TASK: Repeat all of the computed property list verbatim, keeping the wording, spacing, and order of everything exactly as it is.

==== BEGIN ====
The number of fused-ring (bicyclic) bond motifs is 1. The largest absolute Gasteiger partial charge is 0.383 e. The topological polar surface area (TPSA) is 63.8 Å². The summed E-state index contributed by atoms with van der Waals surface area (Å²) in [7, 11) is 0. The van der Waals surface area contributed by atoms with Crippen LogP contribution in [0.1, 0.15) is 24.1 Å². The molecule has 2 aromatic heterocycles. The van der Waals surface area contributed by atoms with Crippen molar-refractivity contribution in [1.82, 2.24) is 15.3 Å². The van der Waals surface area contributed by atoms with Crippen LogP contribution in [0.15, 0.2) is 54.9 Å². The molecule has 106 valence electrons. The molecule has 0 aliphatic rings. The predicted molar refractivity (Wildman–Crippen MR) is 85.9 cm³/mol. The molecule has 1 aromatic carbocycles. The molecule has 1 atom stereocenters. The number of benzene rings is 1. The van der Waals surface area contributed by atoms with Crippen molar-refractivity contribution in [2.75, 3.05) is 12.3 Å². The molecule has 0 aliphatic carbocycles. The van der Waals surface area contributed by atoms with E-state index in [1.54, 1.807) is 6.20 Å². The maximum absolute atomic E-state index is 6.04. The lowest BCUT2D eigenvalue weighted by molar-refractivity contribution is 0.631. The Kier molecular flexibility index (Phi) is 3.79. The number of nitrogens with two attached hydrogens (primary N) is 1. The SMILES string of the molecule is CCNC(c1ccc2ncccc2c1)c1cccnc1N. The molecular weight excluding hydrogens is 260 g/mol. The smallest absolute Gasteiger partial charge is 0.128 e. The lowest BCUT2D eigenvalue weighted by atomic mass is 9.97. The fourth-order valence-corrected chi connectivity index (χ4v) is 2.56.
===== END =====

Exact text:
The number of fused-ring (bicyclic) bond motifs is 1. The largest absolute Gasteiger partial charge is 0.383 e. The topological polar surface area (TPSA) is 63.8 Å². The summed E-state index contributed by atoms with van der Waals surface area (Å²) in [7, 11) is 0. The van der Waals surface area contributed by atoms with Crippen LogP contribution in [0.1, 0.15) is 24.1 Å². The molecule has 2 aromatic heterocycles. The van der Waals surface area contributed by atoms with Crippen molar-refractivity contribution in [1.82, 2.24) is 15.3 Å². The van der Waals surface area contributed by atoms with Crippen LogP contribution in [0.15, 0.2) is 54.9 Å². The molecule has 106 valence electrons. The molecule has 0 aliphatic rings. The predicted molar refractivity (Wildman–Crippen MR) is 85.9 cm³/mol. The molecule has 1 aromatic carbocycles. The molecule has 1 atom stereocenters. The number of benzene rings is 1. The van der Waals surface area contributed by atoms with Crippen molar-refractivity contribution in [2.75, 3.05) is 12.3 Å². The molecule has 0 aliphatic carbocycles. The van der Waals surface area contributed by atoms with E-state index in [1.54, 1.807) is 6.20 Å². The maximum absolute atomic E-state index is 6.04. The lowest BCUT2D eigenvalue weighted by molar-refractivity contribution is 0.631. The Kier molecular flexibility index (Phi) is 3.79. The number of nitrogens with two attached hydrogens (primary N) is 1. The SMILES string of the molecule is CCNC(c1ccc2ncccc2c1)c1cccnc1N. The molecular weight excluding hydrogens is 260 g/mol. The smallest absolute Gasteiger partial charge is 0.128 e. The lowest BCUT2D eigenvalue weighted by atomic mass is 9.97. The fourth-order valence-corrected chi connectivity index (χ4v) is 2.56.